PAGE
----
Bus Driver Fights Against School District That Fired Him For Facebook Post


A bus driver in Georgia’s Haralson County was fired by the school district after posting a Facebook status about a student. If the bus driver had written something degrading against the student or specifically named a child in his post, his dismissal may have been warranted. The driver, however, was simply using the Facebook post to make the case that the children’s lunch program needs to be revised. 

The driver, Johnny Cook, posted his comments after a student who was riding the bus informed him that the school denied the boy lunch because his account was empty. The post reads, in full, as follows (via NBC 11 Atlanta):

“A lil flustered this evening.

A middle schooler got on my bus this evening and said mr johnny im hungry. I said why are you hungry buddy? Didn't you eat lunch ? He said no sir I didn't have any money on my account. I said they would let you charge it? No sir.

Huh! What! This child is already on reduced lunch and we can't let him eat. Are you kidding me? I'm certian there was leftover food thrown away today. But kids were turned away because they didn't have .40 on there account .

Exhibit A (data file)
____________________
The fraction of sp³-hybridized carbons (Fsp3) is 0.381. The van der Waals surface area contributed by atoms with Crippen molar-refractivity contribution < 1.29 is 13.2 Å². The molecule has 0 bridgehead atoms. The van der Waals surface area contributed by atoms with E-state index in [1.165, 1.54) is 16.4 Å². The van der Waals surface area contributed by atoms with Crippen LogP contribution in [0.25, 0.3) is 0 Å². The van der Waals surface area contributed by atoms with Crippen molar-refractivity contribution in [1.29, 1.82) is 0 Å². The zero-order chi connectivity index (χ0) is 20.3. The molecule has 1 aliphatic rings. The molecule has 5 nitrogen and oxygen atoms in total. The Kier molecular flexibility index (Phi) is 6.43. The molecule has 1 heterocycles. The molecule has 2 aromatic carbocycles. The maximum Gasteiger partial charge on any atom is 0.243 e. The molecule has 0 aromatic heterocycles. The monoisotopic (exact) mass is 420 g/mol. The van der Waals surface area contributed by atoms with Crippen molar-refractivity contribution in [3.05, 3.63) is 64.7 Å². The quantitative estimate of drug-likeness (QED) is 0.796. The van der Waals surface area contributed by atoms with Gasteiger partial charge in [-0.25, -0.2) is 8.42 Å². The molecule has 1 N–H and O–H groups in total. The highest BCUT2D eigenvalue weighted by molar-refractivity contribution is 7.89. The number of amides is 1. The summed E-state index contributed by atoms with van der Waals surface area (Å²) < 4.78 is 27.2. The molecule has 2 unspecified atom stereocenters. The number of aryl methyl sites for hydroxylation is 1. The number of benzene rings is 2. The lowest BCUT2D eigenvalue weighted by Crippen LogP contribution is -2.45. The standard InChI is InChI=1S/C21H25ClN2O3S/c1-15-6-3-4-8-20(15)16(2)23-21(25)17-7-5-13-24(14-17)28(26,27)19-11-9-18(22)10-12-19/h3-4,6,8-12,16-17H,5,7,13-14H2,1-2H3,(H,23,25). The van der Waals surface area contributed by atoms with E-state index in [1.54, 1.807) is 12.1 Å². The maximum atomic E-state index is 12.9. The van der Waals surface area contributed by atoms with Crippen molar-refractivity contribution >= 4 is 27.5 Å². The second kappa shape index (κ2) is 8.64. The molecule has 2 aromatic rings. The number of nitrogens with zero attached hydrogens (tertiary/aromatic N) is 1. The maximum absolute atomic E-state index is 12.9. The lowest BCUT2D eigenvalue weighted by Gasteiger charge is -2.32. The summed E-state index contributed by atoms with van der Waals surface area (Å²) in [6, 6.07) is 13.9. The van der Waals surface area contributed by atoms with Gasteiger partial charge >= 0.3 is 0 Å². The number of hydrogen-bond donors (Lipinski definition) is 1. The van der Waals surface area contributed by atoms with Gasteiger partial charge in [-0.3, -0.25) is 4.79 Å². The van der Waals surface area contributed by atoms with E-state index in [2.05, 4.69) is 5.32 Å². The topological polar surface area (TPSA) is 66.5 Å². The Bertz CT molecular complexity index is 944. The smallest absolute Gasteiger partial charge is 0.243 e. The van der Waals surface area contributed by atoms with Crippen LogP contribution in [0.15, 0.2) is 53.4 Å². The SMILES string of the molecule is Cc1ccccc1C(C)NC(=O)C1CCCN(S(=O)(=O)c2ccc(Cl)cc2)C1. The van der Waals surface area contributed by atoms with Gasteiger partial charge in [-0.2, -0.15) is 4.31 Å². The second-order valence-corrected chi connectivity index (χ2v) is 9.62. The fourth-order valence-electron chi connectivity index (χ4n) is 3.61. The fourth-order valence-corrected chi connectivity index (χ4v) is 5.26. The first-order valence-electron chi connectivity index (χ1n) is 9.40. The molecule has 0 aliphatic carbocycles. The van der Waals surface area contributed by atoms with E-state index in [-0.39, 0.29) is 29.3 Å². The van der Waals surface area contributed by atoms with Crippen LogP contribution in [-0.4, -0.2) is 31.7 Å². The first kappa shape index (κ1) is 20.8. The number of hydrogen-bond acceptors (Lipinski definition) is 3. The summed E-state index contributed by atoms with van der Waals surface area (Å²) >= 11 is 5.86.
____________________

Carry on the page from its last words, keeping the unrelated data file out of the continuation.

As a tax payer, I would much rather feed a child than throw it away. I would rather feed a child than to give food stamps to a crack head.

My number is 770 871 8811 the next time we can't feed a kid for forty cent, please call me . We will scrape up the money.  This is what the world has come to” 

In response to the post, the school district informed Cook that he could either be suspended for two weeks after issuing a public apology via Facebook, or lose his position as a bus driver without issuing an apology. Cook chose to stand by his statement and he was relieved of his duties by the district.

Cook’s story captured the attention of the ACLU, which is supporting Cook as he fights back against the district. According to MyFoxAtlanta, Cook, his attorneys and the ACLU are claiming that the driver’s First Amendment rights were violated. The school district is arguing that Cook violated its social media policy, which prevents employees from using the network for critical reasons.


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